{{lists,seq,2},                         1,    4.708,    0.017},      
  {{file,write,2},                        1,    0.316,    0.021}]}.    

The printout consists of one paragraph per called function. The function marked with '%' is the one the paragraph concerns - foo:create_file_slow/2. Above the marked function are the calling functions - those that has called the marked, and below are those called by the marked function.

The paragraphs are per default sorted in decreasing order of the ACC column for the marked function. The calling list and called list within one paragraph are also per default sorted in decreasing order of their ACC column.

The columns are: CNT - the number of times the function has been called, ACC - the time spent in the function including called functions, and OWN - the time spent in the function not including called functions.

The rows for the calling functions contain statistics for the marked function with the constraint that only the occasions when a call was made from the row's function to the marked function are accounted for.

The row for the marked function simply contains the sum of all calling rows.

The rows for the called functions contains statistics for the row's function with the constraint that only the occasions when a call was made from the marked to the row's function are accounted for.

So, we see that foo:create_file_slow/2 used very little time for its own execution. It spent most of its time in file:close/1. The function foo:create_file_slow/3 that writes 3/4 of the file contents is the second biggest time thief.

We also see that the call to file:write/2 that writes 1/4 of the file contents takes very little time in itself. What takes time is to build the data (lists:seq/2 and lists:map/2).

The function 'undefined' that has called fprof:apply_start_stop/4 is an unknown function because that call was not recorded in the trace. It was only recorded that the execution returned from fprof:apply_start_stop/4 to some other function above in the call stack, or that the process exited from there.

Let us continue down the printout to find:

{[{{foo,create_file_slow,2},              1,  249.678,    0.029},      
  {{foo,create_file_slow,3},            768,    0.000,   23.294}],     
 { {foo,create_file_slow,3},            769,  249.678,   23.323},     %
 [{{file,write,2},                      768,  220.314,   14.539},      
  {suspend,                              57,    6.041,    0.000},      
  {{foo,create_file_slow,3},            768,    0.000,   23.294}]}.    

If you compare with the code you will see there also that foo:create_file_slow/3 was called only from foo:create_file_slow/2 and itself, and called only file:write/2, note the number of calls to file:write/2. But here we see that suspend was called a few times. This is a pseudo function that indicates that the process was suspended while executing in foo:create_file_slow/3, and since there is no receive or erlang:yield/0 in the code, it must be Erlang scheduling suspensions, or the trace file driver compensating for large file write operations (these are regarded as a schedule out followed by a schedule in to the same process).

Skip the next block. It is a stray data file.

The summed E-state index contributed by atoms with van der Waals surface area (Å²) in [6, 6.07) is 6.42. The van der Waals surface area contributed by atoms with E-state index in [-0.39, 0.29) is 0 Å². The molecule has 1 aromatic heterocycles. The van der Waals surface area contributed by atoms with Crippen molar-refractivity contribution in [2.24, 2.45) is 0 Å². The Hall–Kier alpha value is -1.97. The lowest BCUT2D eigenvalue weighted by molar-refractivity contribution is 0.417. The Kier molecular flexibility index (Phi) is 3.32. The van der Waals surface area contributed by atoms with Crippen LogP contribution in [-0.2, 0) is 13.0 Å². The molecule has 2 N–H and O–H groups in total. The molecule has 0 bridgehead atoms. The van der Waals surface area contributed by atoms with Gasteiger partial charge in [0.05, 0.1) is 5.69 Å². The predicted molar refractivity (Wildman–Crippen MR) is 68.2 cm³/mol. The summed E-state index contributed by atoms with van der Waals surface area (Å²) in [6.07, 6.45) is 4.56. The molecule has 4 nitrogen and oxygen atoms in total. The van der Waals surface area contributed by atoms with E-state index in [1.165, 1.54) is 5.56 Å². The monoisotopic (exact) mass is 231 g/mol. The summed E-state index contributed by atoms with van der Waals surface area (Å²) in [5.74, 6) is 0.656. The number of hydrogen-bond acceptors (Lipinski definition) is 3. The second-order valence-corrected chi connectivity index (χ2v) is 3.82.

Let us find the suspend entry:

{[{{file,write,2},                       53,    6.281,    0.000},      
  {{foo,create_file_slow,3},             57,    6.041,    0.000},      
  {{prim_file,drv_command,4},            50,    4.582,    0.000},      
  {{prim_file,drv_get_response,1},       34,    2.986,    0.000},      
  {{lists,map,2},                        10,    2.104,    0.000},      
  {{prim_file,write,2},                  17,    1.852,    0.000},      
  {{erlang,port_command,2},              15,    1.713,    0.000},      
  {{prim_file,drv_command,2},            22,    1.482,    0.000},      
  {{prim_file,translate_response,2},     11,    1.441,    0.000},      
  {{prim_file,'-drv_command/2-fun-0-',1},  15,    1.340,    0.000},      
  {{lists,seq,4},                         3,    0.880,    0.000},      
  {{foo,'-create_file_slow/2-fun-0-',1},   5,    0.523,    0.000},      
  {{erlang,bump_reductions,1},            4,    0.503,    0.000},      
  {{prim_file,open_int_setopts,3},        1,    0.165,    0.000},      
  {{prim_file,i32,4},                     1,    0.109,    0.000},      
  {{fprof,apply_start_stop,4},            1,    0.000,    0.000}],     
 { suspend,                             299,   32.002,    0.000},     %
 [ ]}.

We find no particulary long suspend times, so no function seems to have waited in a receive statement. Actually, prim_file:drv_command/4 contains a receive statement, but in this test program, the message lies in the process receive buffer when the receive statement is entered. We also see that the total suspend time for the test run is small.

The suspend pseudo function has got an OWN time of zero. This is to prevent the process total OWN time from including time in suspension. Whether suspend time is really ACC or OWN time is more of a philosophical question.

Now we look at another interesting pseudo function, garbage_collect:

{[{{prim_file,drv_command,4},            25,    0.873,    0.873},      
  {{prim_file,write,2},                  16,    0.692,    0.692},      
  {{lists,map,2},                         2,    0.195,    0.195}],     
 { garbage_collect,                      43,    1.760,    1.760},     %
 [ ]}.

Here we see that no function distinguishes itself considerably, which is very normal.

The garbage_collect pseudo function has not got an OWN time of zero like suspend, instead it is equal to the ACC time.